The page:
Trump May Save Funds for Domestic Policies by Slashing US' Operations With NATO

© AFP 2022 / Petras MalukasThe US and The NATO flag flie in front of two US Air Force F-22 Raptor fighter aircrafts at the Air Base of the Lithuanian Armed Forces in Šiauliai, Lithuania, on April 27, 2016.
The US and The NATO flag flie in front of two US Air Force F-22 Raptor fighter aircrafts at the Air Base of the Lithuanian Armed Forces in Šiauliai, Lithuania, on April 27, 2016. - Sputnik International
President-elect Donald Trump might pursue a US foreign policy premised on global disengagement and burden-sharing among allies, an approach that could help him fund domestic programs aimed at boosting the country’s economy, analysts told Sputnik.

WASHINGTON (Sputnik) — Before his election victory over Democrat Hillary Clinton this week, Trump as a candidate promised to avoid military adventurism and long troop deployments around the world to focus on challenges at home.

"Trump may demand his NATO partners take seriously their burden-sharing obligations in terms of the collective defense expenditures of the Western alliance," defense analyst and Inter-American University of Puerto Rico professor Lajos Szaszdi said.

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Reducing US military operations and withdrawing from bases in the Middle East, Afghanistan, Europe and Japan would free up money for Trump’s domestic priorities, Szaszdi maintained. Cost savings from disengagement and burden-sharing, could be used to kick-start the US economy by modernizing infrastructure.

Washington might also call on Arab states in the Persian Gulf as well as its partners in the Pacific to assume a greater share of their self-defense responsibilities, lessening dependence on US military power.

"Under Trump, if he fulfills what he promised, the United States would abandon the aggressive and interventionist policies of the Clinton, George W. Bush and Obama administrations while trying to seek peace in international relations," Szaszdi asserted.

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The incoming Trump administration may promote regional efforts involving China, Pakistan, Iran and India to bring peace to Afghanistan and help the mineral-rich country open its economy, he argued.

There is also potential for US disengagement from Syria and Iraq once the Islamic State has been defeated, Szaszdi claimed, if Washington abandons many of its current policies.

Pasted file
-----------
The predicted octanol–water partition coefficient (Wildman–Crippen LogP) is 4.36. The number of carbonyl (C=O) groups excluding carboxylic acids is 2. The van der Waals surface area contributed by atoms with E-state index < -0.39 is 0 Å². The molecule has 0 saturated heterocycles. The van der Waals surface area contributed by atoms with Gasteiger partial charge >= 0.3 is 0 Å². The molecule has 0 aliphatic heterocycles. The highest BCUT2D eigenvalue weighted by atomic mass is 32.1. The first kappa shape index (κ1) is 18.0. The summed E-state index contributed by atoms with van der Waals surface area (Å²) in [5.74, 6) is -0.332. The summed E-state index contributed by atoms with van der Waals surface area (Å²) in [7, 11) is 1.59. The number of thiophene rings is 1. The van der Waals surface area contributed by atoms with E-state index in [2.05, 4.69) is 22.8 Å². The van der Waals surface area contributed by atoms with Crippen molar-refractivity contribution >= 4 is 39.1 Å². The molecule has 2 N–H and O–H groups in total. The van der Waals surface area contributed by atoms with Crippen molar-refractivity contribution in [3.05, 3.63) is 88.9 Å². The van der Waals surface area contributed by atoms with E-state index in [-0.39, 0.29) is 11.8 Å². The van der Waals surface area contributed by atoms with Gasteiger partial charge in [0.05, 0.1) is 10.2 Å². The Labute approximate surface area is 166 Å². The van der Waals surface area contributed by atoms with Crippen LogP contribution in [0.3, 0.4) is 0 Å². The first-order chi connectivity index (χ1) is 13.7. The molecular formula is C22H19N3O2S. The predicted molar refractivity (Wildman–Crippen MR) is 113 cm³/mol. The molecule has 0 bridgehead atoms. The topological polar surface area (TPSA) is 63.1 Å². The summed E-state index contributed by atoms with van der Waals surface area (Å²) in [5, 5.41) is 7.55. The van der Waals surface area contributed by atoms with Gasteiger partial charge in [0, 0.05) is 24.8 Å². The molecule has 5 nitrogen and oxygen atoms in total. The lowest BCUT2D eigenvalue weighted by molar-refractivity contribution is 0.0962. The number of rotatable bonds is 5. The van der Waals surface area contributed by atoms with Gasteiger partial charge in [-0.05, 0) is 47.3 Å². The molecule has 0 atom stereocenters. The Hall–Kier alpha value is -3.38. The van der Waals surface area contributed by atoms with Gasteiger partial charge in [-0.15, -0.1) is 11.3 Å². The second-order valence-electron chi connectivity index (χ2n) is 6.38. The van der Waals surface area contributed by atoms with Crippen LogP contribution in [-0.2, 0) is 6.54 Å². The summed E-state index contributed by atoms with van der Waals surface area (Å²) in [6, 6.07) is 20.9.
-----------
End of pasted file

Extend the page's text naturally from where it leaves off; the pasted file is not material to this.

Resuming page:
"In this sense, the US should stop aiding and sponsoring Islamist Sunni terrorist groups in Syria, stopping first and foremost its sponsored flow of weapons to the Islamic State," the scholar said.

In his view, US allies in Europe must play a major role in rebuilding Syria once its civil war ends and in resolving the refugee crisis there.

"Reconstruction of the destroyed urban infrastructure would be needed for the return of the refugees, together with a jump-start of economic activity in the parts of the country devastated by war," Szaszdi stated.

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Although Trump might disengage in certain regions to best serve US interests, he added, Washington and its allies may seek cooperation with Russia in the war against terrorism. Such engagement could lessen tensions between NATO and Moscow, he observed.

On the campaign trail, Trump promised to initiate a working relationship with Russia that could include a military and intelligence partnership to defeat the Islamist State in Syria, Iraq and Libya.

The New York real estate developer might also look to cooperate with Russia on space initiatives, arms control, restoration of peace in eastern Ukraine and renegotiating the Iran nuclear treaty.

Beyond diverting taxpayer money to domestic programs, Trump should consider investing in US defenses against asymmetrical cyber threats, Szaszdi believes.

"He would need strong cyber defenses to guard [US] industrial and national security secrets, and top-notch cyber warfare technology to spy on the competitors and to respond to cyberattacks with overwhelming cyber power," he asserted.

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Bradley Moss, a lawyer who specializes in national-security cases and serves on the board of the National Military Intelligence Association, told Sputnik that Trump is likely to pursue a mix of realpolitik and neo-isolationism. But how that approach plays out among US allies, he said, remains a topic of considerable concern in national-security circles.

"President Trump will almost certainly make some type of public effort to shift onto our allies more of the financial and military burden the United States has been bearing over the years," Moss predicted.

He also said China, Russia and Iran are likely to see how far they can push into traditional US spheres of influence without provoking a strong response from the Trump White House.

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